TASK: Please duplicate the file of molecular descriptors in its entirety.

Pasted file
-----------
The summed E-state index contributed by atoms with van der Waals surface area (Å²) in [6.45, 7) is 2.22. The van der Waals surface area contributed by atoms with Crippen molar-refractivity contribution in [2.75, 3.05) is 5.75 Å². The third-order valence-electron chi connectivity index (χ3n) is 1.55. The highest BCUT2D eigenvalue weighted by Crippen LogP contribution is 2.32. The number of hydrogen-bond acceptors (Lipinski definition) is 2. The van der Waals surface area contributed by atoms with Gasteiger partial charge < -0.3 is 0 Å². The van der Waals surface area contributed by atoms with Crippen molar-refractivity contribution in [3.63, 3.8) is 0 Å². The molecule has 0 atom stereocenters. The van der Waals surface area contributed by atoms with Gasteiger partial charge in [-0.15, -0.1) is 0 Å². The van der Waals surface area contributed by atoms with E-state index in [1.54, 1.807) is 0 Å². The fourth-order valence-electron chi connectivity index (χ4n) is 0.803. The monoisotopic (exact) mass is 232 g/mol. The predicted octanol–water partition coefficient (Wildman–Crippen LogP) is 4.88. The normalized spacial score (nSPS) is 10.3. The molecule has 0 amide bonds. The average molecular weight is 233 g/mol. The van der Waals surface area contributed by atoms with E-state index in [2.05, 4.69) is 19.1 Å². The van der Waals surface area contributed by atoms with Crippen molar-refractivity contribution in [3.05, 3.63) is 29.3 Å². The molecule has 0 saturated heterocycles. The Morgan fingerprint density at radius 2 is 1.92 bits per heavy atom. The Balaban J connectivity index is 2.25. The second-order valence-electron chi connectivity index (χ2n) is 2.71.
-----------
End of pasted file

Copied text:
The summed E-state index contributed by atoms with van der Waals surface area (Å²) in [6.45, 7) is 2.22. The van der Waals surface area contributed by atoms with Crippen molar-refractivity contribution in [2.75, 3.05) is 5.75 Å². The third-order valence-electron chi connectivity index (χ3n) is 1.55. The highest BCUT2D eigenvalue weighted by Crippen LogP contribution is 2.32. The number of hydrogen-bond acceptors (Lipinski definition) is 2. The van der Waals surface area contributed by atoms with Gasteiger partial charge < -0.3 is 0 Å². The van der Waals surface area contributed by atoms with Crippen molar-refractivity contribution in [3.63, 3.8) is 0 Å². The molecule has 0 atom stereocenters. The van der Waals surface area contributed by atoms with Gasteiger partial charge in [-0.15, -0.1) is 0 Å². The van der Waals surface area contributed by atoms with E-state index in [1.54, 1.807) is 0 Å². The fourth-order valence-electron chi connectivity index (χ4n) is 0.803. The monoisotopic (exact) mass is 232 g/mol. The predicted octanol–water partition coefficient (Wildman–Crippen LogP) is 4.88. The normalized spacial score (nSPS) is 10.3. The molecule has 0 amide bonds. The average molecular weight is 233 g/mol. The van der Waals surface area contributed by atoms with E-state index in [2.05, 4.69) is 19.1 Å². The van der Waals surface area contributed by atoms with Crippen molar-refractivity contribution in [3.05, 3.63) is 29.3 Å². The molecule has 0 saturated heterocycles. The Morgan fingerprint density at radius 2 is 1.92 bits per heavy atom. The Balaban J connectivity index is 2.25. The second-order valence-electron chi connectivity index (χ2n) is 2.71.